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If soccer is all about goals then you must work on your shooting. In an ideal world you are able to shoot with both feet so it is important that you practice with both feet, simply because not all goalscoring opportunities will come to you on your favored foot. Practice by aiming initially for targets on a wall but then also when playing with friends try shooting with both feet – you might just surprise yourself. Bare in mind that shooting is not all about hitting the ball as hard as you can, it’s about putting it where the goalkeeper can’t get it, so practice shooting with every part of your foot, after all a goal is a goal, you don’t need to thunder in a bullet shot that tears through that net every time!

It might seem totally unnatural but heading is an essential part of being a complete soccer player. A good headerer of the ball can score goals, clear dangerous defensive moment and win the ball back for his or her team in the midfield. Initially just throw the ball up and try and control hitting it off your forehead back into your hands. Gradually build up o throwing it higher and higher and try and challenging yourself to head the ball in certain specific directions until you feel that you are able to control where your heading goes. Next try hitting it off a wall a then making moving to control the header. These exercises will come in very handy during a game situation when you need to challenge for a high ball. Just remember one thing — keep your eyes open!!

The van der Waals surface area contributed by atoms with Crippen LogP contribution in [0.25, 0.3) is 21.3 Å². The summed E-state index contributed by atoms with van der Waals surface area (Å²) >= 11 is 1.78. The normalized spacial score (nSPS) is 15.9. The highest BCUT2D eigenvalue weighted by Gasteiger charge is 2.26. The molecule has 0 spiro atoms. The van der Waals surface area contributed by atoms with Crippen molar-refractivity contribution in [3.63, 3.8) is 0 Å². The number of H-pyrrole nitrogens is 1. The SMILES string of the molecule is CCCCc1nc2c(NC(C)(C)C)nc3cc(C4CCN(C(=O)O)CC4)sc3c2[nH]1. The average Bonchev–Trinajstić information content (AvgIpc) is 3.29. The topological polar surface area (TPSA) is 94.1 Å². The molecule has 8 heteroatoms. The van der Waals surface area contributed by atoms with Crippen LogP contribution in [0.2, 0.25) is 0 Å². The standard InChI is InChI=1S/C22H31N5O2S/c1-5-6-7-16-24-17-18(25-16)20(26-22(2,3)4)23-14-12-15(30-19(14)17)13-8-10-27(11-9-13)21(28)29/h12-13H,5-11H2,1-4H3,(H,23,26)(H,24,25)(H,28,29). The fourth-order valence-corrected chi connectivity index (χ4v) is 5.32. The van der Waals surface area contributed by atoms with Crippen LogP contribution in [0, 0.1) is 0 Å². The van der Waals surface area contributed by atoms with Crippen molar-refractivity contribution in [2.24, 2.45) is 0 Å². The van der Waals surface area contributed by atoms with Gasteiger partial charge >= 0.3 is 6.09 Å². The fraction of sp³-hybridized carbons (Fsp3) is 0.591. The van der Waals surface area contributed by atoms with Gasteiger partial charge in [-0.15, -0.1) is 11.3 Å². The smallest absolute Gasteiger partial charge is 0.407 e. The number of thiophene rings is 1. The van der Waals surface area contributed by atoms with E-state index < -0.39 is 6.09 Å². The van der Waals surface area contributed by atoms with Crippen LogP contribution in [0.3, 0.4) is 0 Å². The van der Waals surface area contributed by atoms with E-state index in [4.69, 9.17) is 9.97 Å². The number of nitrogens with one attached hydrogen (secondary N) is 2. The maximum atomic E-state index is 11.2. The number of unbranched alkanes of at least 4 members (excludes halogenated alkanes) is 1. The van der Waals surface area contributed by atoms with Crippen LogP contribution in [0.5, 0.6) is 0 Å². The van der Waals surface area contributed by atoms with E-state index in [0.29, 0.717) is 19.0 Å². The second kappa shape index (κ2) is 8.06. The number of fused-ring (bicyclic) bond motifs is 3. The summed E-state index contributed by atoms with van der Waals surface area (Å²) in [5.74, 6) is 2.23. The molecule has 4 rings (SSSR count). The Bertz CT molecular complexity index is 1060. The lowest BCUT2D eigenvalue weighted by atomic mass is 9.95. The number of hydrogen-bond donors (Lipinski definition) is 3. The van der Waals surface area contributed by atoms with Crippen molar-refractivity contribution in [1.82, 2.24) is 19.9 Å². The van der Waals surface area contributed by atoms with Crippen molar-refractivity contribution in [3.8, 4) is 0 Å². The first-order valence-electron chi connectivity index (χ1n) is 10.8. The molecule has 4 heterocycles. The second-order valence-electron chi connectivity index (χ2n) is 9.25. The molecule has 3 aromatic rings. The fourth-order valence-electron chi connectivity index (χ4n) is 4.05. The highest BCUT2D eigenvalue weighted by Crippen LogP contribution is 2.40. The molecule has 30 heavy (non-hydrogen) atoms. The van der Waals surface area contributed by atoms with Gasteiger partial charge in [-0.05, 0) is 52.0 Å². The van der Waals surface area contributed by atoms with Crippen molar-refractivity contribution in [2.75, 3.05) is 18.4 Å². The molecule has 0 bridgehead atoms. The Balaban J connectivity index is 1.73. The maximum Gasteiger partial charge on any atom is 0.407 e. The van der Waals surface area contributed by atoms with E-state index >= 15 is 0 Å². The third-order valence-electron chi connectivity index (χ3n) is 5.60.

Once the basics are in place for your game you need to try and practice keeping possession. Your team can only score when you have the ball right? So, not giving it away easily when you have it will be important. You will need to practice shielding the ball by using your body as an obstacle to your opponent from getting the ball while you are still able to pass or shoot etc. The best way to achieve this is by playing one on one with a friend or relative and trying simply to stop them getting the ball. It is equally rewarding (not that it will feel like it) trying to win the ball back from someone who is really good at shielding it, as you will be able to see what they are doing well and try and replicate it in your own game.

Last but by no means least, make sure you express yourself with some skills. Seen something cool on TV or some awesome skill that someone has just pulled off? Try it yourself! Skills and tricks are as important as any other part of your game as they will enable you to have that little something extra that your opponent will not be expecting. Plus, the feeling when you try a trick and it actually works for you in a game is just amazing! Try new skills all the time, make up some of your own, express yourself and be creative, and most of all enjoy it!!